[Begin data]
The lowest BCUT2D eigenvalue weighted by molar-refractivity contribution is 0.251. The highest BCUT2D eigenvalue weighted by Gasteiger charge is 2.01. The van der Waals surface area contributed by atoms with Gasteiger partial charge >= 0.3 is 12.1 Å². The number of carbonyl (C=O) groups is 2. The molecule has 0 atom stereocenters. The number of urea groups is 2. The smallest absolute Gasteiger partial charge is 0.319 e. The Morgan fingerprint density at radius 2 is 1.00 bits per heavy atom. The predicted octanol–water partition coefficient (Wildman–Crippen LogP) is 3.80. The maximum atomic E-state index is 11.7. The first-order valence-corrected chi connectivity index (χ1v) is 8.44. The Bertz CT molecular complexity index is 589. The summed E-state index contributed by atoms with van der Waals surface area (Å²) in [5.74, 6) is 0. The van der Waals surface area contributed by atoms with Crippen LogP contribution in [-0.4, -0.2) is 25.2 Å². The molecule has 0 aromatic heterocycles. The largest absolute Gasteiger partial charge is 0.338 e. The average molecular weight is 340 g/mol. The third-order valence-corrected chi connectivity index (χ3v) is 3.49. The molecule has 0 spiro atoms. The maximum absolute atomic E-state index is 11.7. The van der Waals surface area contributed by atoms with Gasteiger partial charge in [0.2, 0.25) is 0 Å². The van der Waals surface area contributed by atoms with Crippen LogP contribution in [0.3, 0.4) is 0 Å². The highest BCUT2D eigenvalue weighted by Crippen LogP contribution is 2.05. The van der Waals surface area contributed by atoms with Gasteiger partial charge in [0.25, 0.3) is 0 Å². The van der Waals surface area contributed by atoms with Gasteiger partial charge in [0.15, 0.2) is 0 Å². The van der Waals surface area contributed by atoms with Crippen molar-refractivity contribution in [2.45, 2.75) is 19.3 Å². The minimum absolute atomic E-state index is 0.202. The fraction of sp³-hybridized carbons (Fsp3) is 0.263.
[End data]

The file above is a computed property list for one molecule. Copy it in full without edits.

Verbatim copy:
The lowest BCUT2D eigenvalue weighted by molar-refractivity contribution is 0.251. The highest BCUT2D eigenvalue weighted by Gasteiger charge is 2.01. The van der Waals surface area contributed by atoms with Gasteiger partial charge >= 0.3 is 12.1 Å². The number of carbonyl (C=O) groups is 2. The molecule has 0 atom stereocenters. The number of urea groups is 2. The smallest absolute Gasteiger partial charge is 0.319 e. The Morgan fingerprint density at radius 2 is 1.00 bits per heavy atom. The predicted octanol–water partition coefficient (Wildman–Crippen LogP) is 3.80. The maximum atomic E-state index is 11.7. The first-order valence-corrected chi connectivity index (χ1v) is 8.44. The Bertz CT molecular complexity index is 589. The summed E-state index contributed by atoms with van der Waals surface area (Å²) in [5.74, 6) is 0. The van der Waals surface area contributed by atoms with Crippen LogP contribution in [-0.4, -0.2) is 25.2 Å². The molecule has 0 aromatic heterocycles. The largest absolute Gasteiger partial charge is 0.338 e. The average molecular weight is 340 g/mol. The third-order valence-corrected chi connectivity index (χ3v) is 3.49. The molecule has 0 spiro atoms. The maximum absolute atomic E-state index is 11.7. The van der Waals surface area contributed by atoms with Gasteiger partial charge in [0.2, 0.25) is 0 Å². The van der Waals surface area contributed by atoms with Crippen LogP contribution in [0.3, 0.4) is 0 Å². The highest BCUT2D eigenvalue weighted by Crippen LogP contribution is 2.05. The van der Waals surface area contributed by atoms with Gasteiger partial charge in [0.25, 0.3) is 0 Å². The van der Waals surface area contributed by atoms with Gasteiger partial charge in [0.15, 0.2) is 0 Å². The van der Waals surface area contributed by atoms with Crippen molar-refractivity contribution in [2.45, 2.75) is 19.3 Å². The minimum absolute atomic E-state index is 0.202. The fraction of sp³-hybridized carbons (Fsp3) is 0.263.